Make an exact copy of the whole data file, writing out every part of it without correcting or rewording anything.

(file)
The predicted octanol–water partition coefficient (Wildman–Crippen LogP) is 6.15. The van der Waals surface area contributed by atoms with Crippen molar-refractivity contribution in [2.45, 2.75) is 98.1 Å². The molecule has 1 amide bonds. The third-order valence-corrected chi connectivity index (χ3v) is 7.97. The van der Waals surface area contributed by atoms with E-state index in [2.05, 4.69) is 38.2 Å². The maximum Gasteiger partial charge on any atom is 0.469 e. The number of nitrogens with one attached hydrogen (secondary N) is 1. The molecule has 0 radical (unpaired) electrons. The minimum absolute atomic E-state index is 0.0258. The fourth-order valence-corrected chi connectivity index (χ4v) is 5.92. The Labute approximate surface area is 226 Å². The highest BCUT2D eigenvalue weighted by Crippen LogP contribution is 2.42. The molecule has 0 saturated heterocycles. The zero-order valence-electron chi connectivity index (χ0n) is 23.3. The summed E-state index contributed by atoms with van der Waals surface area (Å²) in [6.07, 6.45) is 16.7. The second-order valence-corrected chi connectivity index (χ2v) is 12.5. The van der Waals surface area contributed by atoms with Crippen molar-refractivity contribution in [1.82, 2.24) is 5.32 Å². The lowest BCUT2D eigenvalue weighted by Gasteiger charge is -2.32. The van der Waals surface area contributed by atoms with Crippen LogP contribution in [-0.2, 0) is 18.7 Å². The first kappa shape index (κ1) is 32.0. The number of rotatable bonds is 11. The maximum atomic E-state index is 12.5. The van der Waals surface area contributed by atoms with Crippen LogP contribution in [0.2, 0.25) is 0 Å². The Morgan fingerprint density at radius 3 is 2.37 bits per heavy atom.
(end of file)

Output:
The predicted octanol–water partition coefficient (Wildman–Crippen LogP) is 6.15. The van der Waals surface area contributed by atoms with Crippen molar-refractivity contribution in [2.45, 2.75) is 98.1 Å². The molecule has 1 amide bonds. The third-order valence-corrected chi connectivity index (χ3v) is 7.97. The van der Waals surface area contributed by atoms with E-state index in [2.05, 4.69) is 38.2 Å². The maximum Gasteiger partial charge on any atom is 0.469 e. The number of nitrogens with one attached hydrogen (secondary N) is 1. The molecule has 0 radical (unpaired) electrons. The minimum absolute atomic E-state index is 0.0258. The fourth-order valence-corrected chi connectivity index (χ4v) is 5.92. The Labute approximate surface area is 226 Å². The highest BCUT2D eigenvalue weighted by Crippen LogP contribution is 2.42. The molecule has 0 saturated heterocycles. The zero-order valence-electron chi connectivity index (χ0n) is 23.3. The summed E-state index contributed by atoms with van der Waals surface area (Å²) in [6.07, 6.45) is 16.7. The second-order valence-corrected chi connectivity index (χ2v) is 12.5. The van der Waals surface area contributed by atoms with Crippen molar-refractivity contribution in [1.82, 2.24) is 5.32 Å². The lowest BCUT2D eigenvalue weighted by Gasteiger charge is -2.32. The van der Waals surface area contributed by atoms with Crippen LogP contribution in [-0.2, 0) is 18.7 Å². The first kappa shape index (κ1) is 32.0. The number of rotatable bonds is 11. The maximum atomic E-state index is 12.5. The van der Waals surface area contributed by atoms with Crippen LogP contribution in [0.2, 0.25) is 0 Å². The Morgan fingerprint density at radius 3 is 2.37 bits per heavy atom.